Cheers for beer-can chicken

Shove the can where? Do what with the brick? Who cares! The results are delicious, and whole birds are a cheap way to eat

May 26, 2009 

Everyone knows about beer-can chicken.

Everyone but me.

I "discovered" this recipe for the first time a few weeks ago and just about flipped. There's something about cooking chicken on top of a can of beer that satisfies my inner Homer Simpson. I was so excited I just had to tell my co-workers here at The Bee.

No one shared my enthusiasm, not even the folks whose culinary aptitude is limited to making Ramen noodles in the microwave. Seems my colleagues, along with the rest of the world, have been making beer-can chicken for years.

My suspicions were confirmed when I e-mailed the recipe to our testers. Within minutes, a flurry of replies started — each with a tester's favorite beer-can chicken recipe.

Use stout, one tester said. Put garlic and onions in the can, said another.

It seems they all knew about beer-can chicken, and they all had their own methods for making it.

Next, I checked online and got lost in the world of beer-can chicken, which has been elevated to an art among foodies. One cook secures a half-pound of bacon to the top of his chicken with toothpicks before cooking it. Another, who prefers not to use alcohol, uses half a can of apple juice.

Since I was a beginner, I picked the most basic version of beer-can chicken I could find. Then I sent my husband shopping. (It wasn't tough to convince him — he was almost as excited as I was at the prospect of barbecuing with beer.)

Because he went to the store, he had to make the decision: What beer should we use for this all-important adventure?

We didn't get cheap beer — we wanted to taste the flavor in the chicken. But a lot of high-quality beers don't come in cans. We ended up with a six-pack of Heineken.

Putting the chicken on the can was easier than I thought, even though the bird was slippery from the vegetable oil and the barbecue rub. I gently carried it out to the grill and gingerly set it on the grate.

I held my breath, and — guess what? — it didn't topple over.

We could smell the chicken cooking as we played with the children in the blow-up pool. I checked it after about 45 minutes, and I'm glad I did. The skin on one side was burnt black. Next time I make this, I'll be more careful where I place the chicken and how high I turn the flames.

Still, the chicken seemed to be cooked through. I took it off the barbecue using hot pads and put it on a platter. Then I brought it into the kitchen and proceeded to try to pry the beer can out of the — uh — bottom of the chicken.

This is a delicate process. I've since read that you are supposed to hold the base of the can with an oven mitt, then use tongs (grabbing the chicken in the neck cavity) to pull the chicken off.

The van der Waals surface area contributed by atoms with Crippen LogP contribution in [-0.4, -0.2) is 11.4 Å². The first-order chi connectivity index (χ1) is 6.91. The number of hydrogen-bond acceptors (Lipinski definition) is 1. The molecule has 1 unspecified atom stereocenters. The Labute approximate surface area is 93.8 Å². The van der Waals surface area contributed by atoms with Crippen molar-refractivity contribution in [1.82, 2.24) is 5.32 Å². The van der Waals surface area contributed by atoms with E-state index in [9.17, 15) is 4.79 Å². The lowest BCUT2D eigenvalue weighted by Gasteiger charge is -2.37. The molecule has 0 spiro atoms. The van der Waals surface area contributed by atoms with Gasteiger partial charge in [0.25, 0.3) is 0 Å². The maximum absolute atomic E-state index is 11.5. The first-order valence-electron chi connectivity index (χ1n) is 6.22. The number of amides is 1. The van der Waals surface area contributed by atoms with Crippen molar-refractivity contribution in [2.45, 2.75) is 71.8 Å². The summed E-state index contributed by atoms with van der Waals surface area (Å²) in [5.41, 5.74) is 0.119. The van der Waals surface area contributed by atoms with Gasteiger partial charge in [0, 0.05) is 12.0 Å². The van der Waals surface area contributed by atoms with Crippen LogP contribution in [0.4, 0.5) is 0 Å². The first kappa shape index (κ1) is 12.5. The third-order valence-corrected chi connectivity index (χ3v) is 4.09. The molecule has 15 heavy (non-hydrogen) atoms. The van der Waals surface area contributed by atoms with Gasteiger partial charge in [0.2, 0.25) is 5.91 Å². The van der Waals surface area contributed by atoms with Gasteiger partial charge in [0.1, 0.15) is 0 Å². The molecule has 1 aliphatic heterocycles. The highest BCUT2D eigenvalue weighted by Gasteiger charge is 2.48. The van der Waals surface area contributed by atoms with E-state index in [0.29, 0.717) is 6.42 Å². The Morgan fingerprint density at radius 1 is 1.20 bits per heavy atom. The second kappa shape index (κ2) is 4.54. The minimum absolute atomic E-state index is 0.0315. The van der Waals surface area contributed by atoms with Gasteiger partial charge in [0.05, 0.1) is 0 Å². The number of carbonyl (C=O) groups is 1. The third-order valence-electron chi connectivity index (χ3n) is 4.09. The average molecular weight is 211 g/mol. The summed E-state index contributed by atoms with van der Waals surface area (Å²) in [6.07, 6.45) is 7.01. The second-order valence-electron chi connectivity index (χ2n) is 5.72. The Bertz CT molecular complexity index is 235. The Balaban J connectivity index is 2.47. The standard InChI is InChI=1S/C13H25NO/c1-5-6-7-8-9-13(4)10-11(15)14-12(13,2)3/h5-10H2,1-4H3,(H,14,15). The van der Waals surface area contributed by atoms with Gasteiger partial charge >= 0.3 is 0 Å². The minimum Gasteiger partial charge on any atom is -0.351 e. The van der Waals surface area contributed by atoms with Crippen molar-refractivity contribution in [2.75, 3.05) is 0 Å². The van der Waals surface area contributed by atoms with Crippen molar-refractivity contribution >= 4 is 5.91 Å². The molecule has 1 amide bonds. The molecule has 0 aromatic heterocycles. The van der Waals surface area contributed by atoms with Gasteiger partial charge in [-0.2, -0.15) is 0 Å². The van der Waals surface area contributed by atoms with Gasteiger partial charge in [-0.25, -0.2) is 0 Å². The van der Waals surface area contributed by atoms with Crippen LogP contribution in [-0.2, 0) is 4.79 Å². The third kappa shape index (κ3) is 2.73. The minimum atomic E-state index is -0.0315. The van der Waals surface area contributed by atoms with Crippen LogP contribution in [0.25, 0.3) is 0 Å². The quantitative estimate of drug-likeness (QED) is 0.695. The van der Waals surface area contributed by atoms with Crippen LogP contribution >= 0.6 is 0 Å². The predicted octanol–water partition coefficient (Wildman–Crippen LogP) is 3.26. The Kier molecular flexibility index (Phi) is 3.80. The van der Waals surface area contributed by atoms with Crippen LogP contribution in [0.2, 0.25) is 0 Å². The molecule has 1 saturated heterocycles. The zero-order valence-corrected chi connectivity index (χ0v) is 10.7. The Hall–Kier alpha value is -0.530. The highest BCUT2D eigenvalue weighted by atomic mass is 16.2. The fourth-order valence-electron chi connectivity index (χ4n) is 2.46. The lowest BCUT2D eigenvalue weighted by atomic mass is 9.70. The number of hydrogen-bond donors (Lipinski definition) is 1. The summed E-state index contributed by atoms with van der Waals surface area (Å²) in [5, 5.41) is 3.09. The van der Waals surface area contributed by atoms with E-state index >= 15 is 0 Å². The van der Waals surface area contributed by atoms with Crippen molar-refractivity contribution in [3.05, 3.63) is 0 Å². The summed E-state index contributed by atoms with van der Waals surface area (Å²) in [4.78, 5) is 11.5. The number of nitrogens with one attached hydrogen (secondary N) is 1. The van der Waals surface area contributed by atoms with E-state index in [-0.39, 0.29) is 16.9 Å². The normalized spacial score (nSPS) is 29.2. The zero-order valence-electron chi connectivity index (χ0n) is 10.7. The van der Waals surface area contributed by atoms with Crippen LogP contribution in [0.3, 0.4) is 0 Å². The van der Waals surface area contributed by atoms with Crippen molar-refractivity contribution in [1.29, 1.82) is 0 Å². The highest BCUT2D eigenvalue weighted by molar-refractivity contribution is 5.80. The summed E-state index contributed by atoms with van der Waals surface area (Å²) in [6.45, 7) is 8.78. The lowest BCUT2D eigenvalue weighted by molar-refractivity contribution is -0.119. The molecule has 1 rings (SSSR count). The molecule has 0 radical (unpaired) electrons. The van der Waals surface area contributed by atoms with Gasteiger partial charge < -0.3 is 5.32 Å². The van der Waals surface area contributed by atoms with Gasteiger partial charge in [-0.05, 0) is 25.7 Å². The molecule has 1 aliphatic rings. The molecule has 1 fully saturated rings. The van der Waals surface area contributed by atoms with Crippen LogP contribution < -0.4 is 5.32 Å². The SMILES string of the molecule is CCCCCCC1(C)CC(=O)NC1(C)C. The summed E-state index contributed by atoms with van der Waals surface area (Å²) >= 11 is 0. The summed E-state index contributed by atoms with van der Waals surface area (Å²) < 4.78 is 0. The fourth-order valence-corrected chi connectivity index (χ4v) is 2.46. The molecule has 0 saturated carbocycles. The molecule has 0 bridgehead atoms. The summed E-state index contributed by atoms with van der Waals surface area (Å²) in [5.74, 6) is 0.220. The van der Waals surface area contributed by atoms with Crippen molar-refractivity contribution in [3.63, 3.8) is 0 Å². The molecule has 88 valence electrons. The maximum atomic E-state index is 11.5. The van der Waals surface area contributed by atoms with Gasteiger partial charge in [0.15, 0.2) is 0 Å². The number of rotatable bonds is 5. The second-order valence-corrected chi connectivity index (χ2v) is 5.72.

I've also read that, instead of a beer can, you can buy a "beer-can chicken stand," which isn't really a can at all. Seems like cheating to me.

Anyway, we let the bird rest and then cut into it. The meat was more tender than anything we've barbecued. It didn't taste like beer, but it did have a certain flavor, sort of a slight tang.

So much for my inner Homer Simpson. And my "discovery."

Still, I'm glad I ran across this. I know we will make it again and again.

Bee staff writer Kerry McCray can be reached at 578-2358 or at

What The Tasters Had To Say

Balancing the bird on the beer can was a bit tricky at first. Once it was all set, there was no need to do anything throughout the cooking time. The meat was deliciously moist and tender, and the skin was beautiful. (Be sure to get the rub under the skin, too.) You could not taste the alcohol. It just kept the chicken juicy and tender. Use a church-key can opener to make two more holes in the top of the can to allow more steam to escape while cooking. Be careful when removing the chicken from the can. It's messy, and the residual beer is hot. Do this over a rimmed baking sheet and use several paper towels to take the chicken off the beer can. There are several different gadgets that can be purchased where barbecue tools are sold that will hold the beer can.

— Jan Gibson, Modesto

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This is a good beginner's recipe; once you master its essentials, you can modify it. Following this recipe will get you a moist, tender, delicious chicken. One suggestion: You don't have to make 2 cups of rub; a teaspoon of each of the four ingredients will provide adequate rub for one chicken. Also, I see no point in rubbing the chicken with salt and pepper before applying the basic rub. Unfortunately, what the recipe does not tell you is how to get the chicken from the kitchen to the grill or how to get it from the grill back to the kitchen.

— Ralph Moore, Modesto

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This quite possibly produces the most juicy chicken in the world. As the beer boils, it steams the bird from the inside out. You can't taste the beer, but boy, does it make it moist. I let it sit before I cut it and I still had to drain the plate two times before I served it! Although I liked it, my family decided that they didn't really care for it because it was too moist and they called the skin "nasty" because it didn't crisp up like it would on the barbecue. And then because they wouldn't eat the skin, the chicken had no flavor. So a mixed review from our house, but it is definitely something to try!

— Karin Reenstierna, Modesto

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